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Int J Circumpolar Health. 2004 Sep;63(3):277-85.

The current status of diabetes care, diabetic retinopathy screening and eye-care in British Columbia's First Nations Communities.

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  • 1Department of Ophthalmology, University of British Columbia, Vancouver, Canada.

Abstract

OBJECTIVES:

The objective of this study was to evaluate the current status of primary diabetes care, diabetic retinopathy screening, and eye-care for First Nations individuals with diabetes living on-reserve in British Columbia.

STUDY DESIGN:

Prospective cross-sectional observational survey.

METHODS:

A mail-out survey was sent to all BC First Nations Communities in the format of a 26-item questionnaire. A series of general questions were asked concerning community populations, regional transportation options and the availability of local health-care providers. Specific questions about the frequency and source of eye and diabetic retinopathy care in each community were also solicited.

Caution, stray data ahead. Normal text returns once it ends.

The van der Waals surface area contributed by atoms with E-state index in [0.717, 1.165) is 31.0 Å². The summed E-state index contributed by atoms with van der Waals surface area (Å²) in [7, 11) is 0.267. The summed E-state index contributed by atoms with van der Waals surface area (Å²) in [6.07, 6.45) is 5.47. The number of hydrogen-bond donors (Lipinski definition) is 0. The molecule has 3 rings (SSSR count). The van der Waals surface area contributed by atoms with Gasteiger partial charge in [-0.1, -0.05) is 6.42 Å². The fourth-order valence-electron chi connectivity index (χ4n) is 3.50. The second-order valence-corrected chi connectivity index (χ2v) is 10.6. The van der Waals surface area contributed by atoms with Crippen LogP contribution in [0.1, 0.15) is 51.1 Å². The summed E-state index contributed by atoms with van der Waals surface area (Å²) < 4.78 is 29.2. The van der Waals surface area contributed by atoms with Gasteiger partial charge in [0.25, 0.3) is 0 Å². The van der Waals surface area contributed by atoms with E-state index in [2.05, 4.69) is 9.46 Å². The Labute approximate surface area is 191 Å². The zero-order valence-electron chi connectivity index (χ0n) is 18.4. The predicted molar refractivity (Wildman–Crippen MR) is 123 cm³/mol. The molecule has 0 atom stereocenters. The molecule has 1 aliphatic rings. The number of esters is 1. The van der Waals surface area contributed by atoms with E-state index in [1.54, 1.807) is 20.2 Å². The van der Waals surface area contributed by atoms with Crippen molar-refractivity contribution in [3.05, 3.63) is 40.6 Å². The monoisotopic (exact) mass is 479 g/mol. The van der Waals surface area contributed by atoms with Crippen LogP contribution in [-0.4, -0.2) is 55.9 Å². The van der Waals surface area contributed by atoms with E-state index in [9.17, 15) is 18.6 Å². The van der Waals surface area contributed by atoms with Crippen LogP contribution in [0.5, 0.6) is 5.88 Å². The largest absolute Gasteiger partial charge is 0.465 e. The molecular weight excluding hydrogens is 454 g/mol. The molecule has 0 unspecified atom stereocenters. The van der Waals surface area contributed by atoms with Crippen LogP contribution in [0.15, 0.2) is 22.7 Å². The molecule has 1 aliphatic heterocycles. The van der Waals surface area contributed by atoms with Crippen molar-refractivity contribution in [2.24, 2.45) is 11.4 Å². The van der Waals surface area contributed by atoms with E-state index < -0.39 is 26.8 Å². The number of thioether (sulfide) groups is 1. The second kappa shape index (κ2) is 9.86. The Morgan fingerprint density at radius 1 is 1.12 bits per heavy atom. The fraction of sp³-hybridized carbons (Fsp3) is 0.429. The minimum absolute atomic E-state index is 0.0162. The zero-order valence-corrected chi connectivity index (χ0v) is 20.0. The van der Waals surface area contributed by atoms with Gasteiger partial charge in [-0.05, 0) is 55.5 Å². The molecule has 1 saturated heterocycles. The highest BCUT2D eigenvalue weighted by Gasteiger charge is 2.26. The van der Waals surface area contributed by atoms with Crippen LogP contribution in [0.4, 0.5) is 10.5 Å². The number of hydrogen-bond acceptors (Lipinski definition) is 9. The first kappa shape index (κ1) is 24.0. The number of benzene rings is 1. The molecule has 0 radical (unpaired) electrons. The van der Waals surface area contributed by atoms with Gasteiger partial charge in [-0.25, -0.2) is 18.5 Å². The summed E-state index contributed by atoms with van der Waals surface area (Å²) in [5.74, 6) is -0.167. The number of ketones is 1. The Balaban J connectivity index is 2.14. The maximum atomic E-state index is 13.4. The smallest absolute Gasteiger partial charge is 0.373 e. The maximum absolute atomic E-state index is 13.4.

RESULTS:

A sixty-seven percent questionnaire response rate was achieved (136/202 communities). The community-reported rate of diabetes mellitus ranged from 4.8 to 11.8% with an average of 6.4%. The proportion of on-reserve individuals with diabetes receiving yearly retinal examinations for diabetic retinopathy was found to be only 33%. Many communities received eye-care from more than one professional group, but the majority of basic eye-care and retinopathy screening was provided by optometrists. Ophthalmologists were less likely to provide eye care for these communities; however, family physicians and nurses were frequently responsible for performing eye evaluations.

CONCLUSIONS:

The vast majority of First Nations people with diabetes who live on-reserve in British Columbia do not have access to annual examinations by an eye-care professional. Eye evaluations and retinal screening were often the responsibility of individuals with little formal training in this area.

PMID:
15526931
[PubMed - indexed for MEDLINE]
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